Property developers and landlords
The Chancellor previously announced two measures which caught investors by surprise however, there were no further announcements this time around.
Firstly, the cut to mortgage tax relief (relief Landlords can claim on mortgage interest) will be set at the basic rate of tax – currently 20% and secondly the 3% stamp duty surcharge on investment properties and second homes from April 2016.
Large-scale investors in buy-to-let properties will pay the chancellor’s three percentage point stamp duty surcharge from April, contrary to a suggestion made in the Autumn Statement that those with more than 15 properties would be exempt.
Although landlords will be subject to higher tax payable on their rental profits, it is unlikely that the above two measures will significantly affect the buy to let market as property investors main objective is to invest for longer term capital growth.
More welcome news for commercial property investors is that the Chancellor announced a reduction in capital gains tax rates from 28% to 20%. Whilst this will not apply to residential property, the sale of commercial property will now be taxed at the lower rates and this will undoubtedly mean a surge in commercial property sales.
For those purchasing commercial property, the stamp duty rates will change with effect from midnight tonight (subject to transitional provisions) which will mean that although the highest rates will increase to 5%, the method of calculating it includes the lower bands. A good incentive for individuals, as well as companies, to invest in commercial property.
Good news for landlords wishing to rent out homes via the internet as they will receive a £1,000 tax free allowance.
The changes to business rate thresholds will mean local authorities and landlords can be more competitive and flexible to attract investment. Businesses will be more likely to want to move and upgrade their premises as their business expands.
In addition, commercial property investors should welcome this change as there is less likelihood their tenants will struggle to pay these bills.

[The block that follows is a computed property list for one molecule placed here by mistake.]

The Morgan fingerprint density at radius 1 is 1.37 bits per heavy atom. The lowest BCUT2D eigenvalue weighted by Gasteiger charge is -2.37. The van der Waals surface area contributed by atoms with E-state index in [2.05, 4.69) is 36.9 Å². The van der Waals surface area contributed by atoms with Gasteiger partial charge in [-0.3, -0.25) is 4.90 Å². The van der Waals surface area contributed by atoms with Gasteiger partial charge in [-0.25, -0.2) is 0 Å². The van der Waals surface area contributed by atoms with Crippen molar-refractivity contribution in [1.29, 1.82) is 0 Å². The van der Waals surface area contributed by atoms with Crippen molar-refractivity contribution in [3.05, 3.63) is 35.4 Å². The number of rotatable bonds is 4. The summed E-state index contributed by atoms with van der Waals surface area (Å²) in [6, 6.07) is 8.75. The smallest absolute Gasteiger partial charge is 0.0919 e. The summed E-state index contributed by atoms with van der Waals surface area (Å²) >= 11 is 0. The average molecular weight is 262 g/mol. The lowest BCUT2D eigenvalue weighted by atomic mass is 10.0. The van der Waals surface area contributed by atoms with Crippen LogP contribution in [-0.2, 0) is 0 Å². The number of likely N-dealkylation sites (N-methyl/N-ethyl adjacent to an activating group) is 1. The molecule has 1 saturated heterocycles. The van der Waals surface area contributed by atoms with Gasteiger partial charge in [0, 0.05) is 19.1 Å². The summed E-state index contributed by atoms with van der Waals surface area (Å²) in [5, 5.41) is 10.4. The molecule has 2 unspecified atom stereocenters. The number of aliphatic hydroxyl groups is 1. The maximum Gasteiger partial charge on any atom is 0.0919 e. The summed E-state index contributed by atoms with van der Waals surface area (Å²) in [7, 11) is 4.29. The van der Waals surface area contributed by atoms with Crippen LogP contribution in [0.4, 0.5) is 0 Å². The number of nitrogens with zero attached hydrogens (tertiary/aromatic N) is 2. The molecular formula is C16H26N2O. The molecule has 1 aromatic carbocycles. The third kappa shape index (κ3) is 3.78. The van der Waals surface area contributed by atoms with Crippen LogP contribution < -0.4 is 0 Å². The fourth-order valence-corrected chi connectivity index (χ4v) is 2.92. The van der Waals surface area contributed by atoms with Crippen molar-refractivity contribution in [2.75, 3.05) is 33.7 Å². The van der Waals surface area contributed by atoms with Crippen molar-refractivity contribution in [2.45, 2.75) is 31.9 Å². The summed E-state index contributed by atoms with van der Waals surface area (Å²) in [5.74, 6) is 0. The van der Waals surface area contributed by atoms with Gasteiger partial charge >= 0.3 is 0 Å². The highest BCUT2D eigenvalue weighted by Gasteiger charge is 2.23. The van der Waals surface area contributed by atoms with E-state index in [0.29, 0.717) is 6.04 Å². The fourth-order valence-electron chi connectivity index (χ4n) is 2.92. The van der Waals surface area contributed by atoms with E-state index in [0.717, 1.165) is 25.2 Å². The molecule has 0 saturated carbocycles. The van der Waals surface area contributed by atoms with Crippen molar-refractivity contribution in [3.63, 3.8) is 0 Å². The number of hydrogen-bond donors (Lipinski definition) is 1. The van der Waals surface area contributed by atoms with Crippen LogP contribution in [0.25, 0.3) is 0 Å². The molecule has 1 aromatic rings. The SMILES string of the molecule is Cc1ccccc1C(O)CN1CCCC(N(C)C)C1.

ANNUAL TAX ON ENVELOPED DWELLINGS.
There was no further update on the simplification of the administration of ATED, in particular for property businesses eligible for reliefs.
ATED (Annual Tax on Enveloped Dwellings) was first announced in the 2014 budget to tackle tax avoidance and to ensure that those wrapping residential property in corporate and other ‘envelopes’ and not using them for a commercial purpose, such as development or renting them out, pay a fair share of tax.
Although there are reliefs available where residential properties are being used on a commercial basis, the administrative and compliance costs of filing the ATED returns will still be extremely onerous to many.
CAPITAL GAINS TAX
There was no further information provided such as whether there will be any reliefs for capital losses made prior or after the disposal, whether the annual exemption will remain unchanged and able to be utilised. In addition there is still a question mark as to whether any capital gains tax paid will be able to be reclaimed in the future once the final tax returns have been submitted and if there are available losses.
In short, if you are a millennial or a newsagent, pretty well, as the Budget came with lots of help for small businesses. But if you are a buy-to-let investor or an IT contractor, it is not such good news.